A more obvious sign would be to see a fish splash as it caches its prey on the surface. This is referred to as “a boil.” What a lot of fishermen do is cast right were they see the boil and then wonder why they do not get a strike. The reason is most likely the fish is spooked by the fact its prey just magically appeared right in front of it were it just feed. The fish knows that your offering was no were around a moment ago. Its instincts are flashing warning lights!

What I would do instead, is wait a minute, then place my offering in the same area the fish seems to be moving, let say, five or six feet in front of him. This of course depends on what kind of fish you trying to catch. However, if a school of predator fish is feeding on the surface, on a large school of bait-fish, they can reach such frenzy that you can just about cast anything shiny at them and they will usually hit it. Also, sea birds will follow hoping to pick off whatever bait-fish they can. This leads me to Part Two, Nature’s Dead Giveaways. Here I will talk about birds, and other ways to locate hot fishing spots, coming soon to a Hub page near you!


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    • Highvoltagewriter profile image

      William Benner 7 years ago from Savannah GA.

      hay mag..I did not know that you liked to fish! I also talk to my fish maybe because they do not talk back!(LOL) Yes I have fished for sturgeon, just catch and relese for they were to small. Any how I may just for giggles write another fishing article we will see!

    • magnoliazz profile image

      magnoliazz 7 years ago from Wisconsin

      Hi There HVW! I am waiting for your new hub, but in the meantime I went looking around a bit and found this great fishing hub!

      I love to fish! I am always in competition with my brother, LOL...I usually get the most fish too. I need every bit of extra info I can find. Thank you for this hub, really great info!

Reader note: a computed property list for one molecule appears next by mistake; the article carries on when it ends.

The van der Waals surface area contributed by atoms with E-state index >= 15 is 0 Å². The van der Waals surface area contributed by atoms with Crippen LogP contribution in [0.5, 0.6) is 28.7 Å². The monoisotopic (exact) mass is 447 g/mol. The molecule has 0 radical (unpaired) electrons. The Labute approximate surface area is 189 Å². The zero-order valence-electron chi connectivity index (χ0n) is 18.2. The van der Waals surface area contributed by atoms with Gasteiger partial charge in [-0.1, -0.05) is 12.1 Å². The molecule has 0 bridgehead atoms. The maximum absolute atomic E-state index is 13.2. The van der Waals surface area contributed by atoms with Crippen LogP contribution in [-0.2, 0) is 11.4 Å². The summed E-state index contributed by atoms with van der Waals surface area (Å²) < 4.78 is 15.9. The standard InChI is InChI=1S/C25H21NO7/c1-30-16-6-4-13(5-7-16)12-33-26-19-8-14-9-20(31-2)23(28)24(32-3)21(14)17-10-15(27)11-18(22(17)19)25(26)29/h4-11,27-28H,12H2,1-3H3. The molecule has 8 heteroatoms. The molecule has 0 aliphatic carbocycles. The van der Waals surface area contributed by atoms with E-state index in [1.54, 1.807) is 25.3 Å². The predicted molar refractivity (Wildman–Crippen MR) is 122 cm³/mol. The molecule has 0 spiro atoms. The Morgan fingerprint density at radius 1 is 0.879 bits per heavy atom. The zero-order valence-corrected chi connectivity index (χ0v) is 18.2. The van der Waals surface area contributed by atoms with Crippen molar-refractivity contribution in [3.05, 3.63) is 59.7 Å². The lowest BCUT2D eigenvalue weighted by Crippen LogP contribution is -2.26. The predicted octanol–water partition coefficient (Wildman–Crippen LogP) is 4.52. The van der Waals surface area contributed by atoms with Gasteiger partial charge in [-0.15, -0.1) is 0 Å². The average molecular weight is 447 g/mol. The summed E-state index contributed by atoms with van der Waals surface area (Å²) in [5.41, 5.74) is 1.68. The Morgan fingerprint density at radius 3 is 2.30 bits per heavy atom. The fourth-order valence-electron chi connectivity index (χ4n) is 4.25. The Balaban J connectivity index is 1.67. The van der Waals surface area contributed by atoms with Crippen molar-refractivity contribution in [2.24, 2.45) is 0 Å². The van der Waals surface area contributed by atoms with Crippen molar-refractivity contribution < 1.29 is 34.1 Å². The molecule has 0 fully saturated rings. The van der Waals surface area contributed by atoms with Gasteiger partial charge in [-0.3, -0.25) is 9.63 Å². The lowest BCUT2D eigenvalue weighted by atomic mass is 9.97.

LOL...I usually talk to the fish, tell them how pretty they are,and tell them to come up and see the what the world looks like above the water. I know it sounds crazy, but I always catch a lot of fish, most I throw back in. What most people do not know is that fish are smart! They have a keen intelligence! We have some monster fish (northern pike) in some of our fishing holes, and they will never be caught because they know better than to bite on that hook. Why? Probably because I caught it once and threw it back in again!

      Have you ever went fishing for sturgeon? Just wondering. They are like prehistoric monsters!

    • Highvoltagewriter profile image

      William Benner 7 years ago from Savannah GA.

      Yes FFR, when you study nature you will be surprised by what she will show you!

    • profile image

      Fish finder Reviews 7 years ago

      Excellent information. So many people *myself included* don't pay attention to the signs nature is throwing out. Once you start paying better attention though, fishing becomes more "natural" and relaxed.

    • Highvoltagewriter profile image

      William Benner 8 years ago from Savannah GA.

      I several other hubs on the subject coming soon, so stay tuned!

    • Jeffrey Neal profile image

      Jeffrey Neal 8 years ago from Tennessee

      Good information here. I wish I had seen this a few months ago. My fishing skills leave a little to be desired sometimes, but I sure enjoy going out and casting anyway.